U.S. mortgage applications decreased last week as refinancing declined for a fourth time and fewer people bought homes, a private group's survey found.
The Mortgage Bankers Association's applications index dropped 1 percent to 689 from 696.2 the previous week. The gauge of applications to refinance existing mortgages fell 2 percent to 1852.4 from 1890.6.
Refinancing was a source of strength for consumer purchases in 2002 and 2003. The decline suggests any acceleration in spending in coming months is that much more dependent on job and income growth. Thirty-year fixed mortgage rates that are lower than they were last year keep supporting housing and the economy.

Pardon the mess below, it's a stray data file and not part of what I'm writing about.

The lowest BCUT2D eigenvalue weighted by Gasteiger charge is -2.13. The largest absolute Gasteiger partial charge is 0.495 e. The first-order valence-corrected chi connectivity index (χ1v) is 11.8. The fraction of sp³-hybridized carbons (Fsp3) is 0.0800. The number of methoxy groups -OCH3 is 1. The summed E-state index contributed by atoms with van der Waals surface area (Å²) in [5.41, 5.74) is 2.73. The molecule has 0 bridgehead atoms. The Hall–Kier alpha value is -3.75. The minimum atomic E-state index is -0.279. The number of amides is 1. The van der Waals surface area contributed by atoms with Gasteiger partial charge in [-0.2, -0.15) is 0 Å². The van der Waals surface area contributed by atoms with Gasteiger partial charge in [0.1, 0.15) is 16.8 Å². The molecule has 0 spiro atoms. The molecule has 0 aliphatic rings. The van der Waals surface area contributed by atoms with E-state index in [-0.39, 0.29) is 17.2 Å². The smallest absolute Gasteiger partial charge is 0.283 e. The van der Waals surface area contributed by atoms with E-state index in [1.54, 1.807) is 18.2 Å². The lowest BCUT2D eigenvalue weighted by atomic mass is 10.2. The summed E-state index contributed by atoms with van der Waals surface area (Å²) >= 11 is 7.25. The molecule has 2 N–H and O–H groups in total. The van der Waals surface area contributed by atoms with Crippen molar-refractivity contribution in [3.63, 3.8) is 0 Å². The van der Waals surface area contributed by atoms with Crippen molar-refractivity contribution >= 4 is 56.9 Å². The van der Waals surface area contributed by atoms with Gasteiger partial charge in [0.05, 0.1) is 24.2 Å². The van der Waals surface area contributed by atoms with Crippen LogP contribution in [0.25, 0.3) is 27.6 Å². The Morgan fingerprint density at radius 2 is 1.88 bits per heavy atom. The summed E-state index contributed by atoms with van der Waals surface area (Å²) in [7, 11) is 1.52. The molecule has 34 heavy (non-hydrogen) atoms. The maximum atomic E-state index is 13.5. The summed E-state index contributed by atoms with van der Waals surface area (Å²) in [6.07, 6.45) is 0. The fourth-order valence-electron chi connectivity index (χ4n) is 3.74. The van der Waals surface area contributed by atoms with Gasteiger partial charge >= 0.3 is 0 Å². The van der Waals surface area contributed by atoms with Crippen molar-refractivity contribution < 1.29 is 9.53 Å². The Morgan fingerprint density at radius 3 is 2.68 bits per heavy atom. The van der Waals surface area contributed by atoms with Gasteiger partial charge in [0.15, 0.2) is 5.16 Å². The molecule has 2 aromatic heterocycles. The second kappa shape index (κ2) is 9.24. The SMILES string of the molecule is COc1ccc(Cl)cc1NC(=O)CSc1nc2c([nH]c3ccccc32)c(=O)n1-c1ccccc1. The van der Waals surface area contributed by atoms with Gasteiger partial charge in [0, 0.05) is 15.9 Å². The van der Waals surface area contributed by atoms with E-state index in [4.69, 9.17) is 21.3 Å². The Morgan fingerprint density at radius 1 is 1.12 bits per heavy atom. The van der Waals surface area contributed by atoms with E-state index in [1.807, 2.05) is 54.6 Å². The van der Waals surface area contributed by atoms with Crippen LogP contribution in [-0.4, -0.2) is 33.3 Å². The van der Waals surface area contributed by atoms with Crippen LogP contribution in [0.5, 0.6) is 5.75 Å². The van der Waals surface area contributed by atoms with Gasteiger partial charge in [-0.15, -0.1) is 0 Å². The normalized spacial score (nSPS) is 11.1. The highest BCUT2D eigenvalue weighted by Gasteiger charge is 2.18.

"The housing market's strength owes a lot to the easy financing terms available," said Chris Rupkey, chief financial economist at Bank of Tokyo-Mitsubishi in New York. "Interest rates are still very close to 40-year lows and that's creating quite a boom in the housing market."
The mortgage group's gauge of applications to purchase homes fell 0.4 percent to 488.9, still close to the record of 501.6 reached in January.
Mortgage rates may be slow to rise after last week's decision by the Federal Reserve to raise the nation's benchmark lending rate, according to Bob Moulton, president of Manhasset, N.Y.- based Americana Mortgage Group. Fed policy-makers raised the federal funds rate a quarter point to 2.25 percent.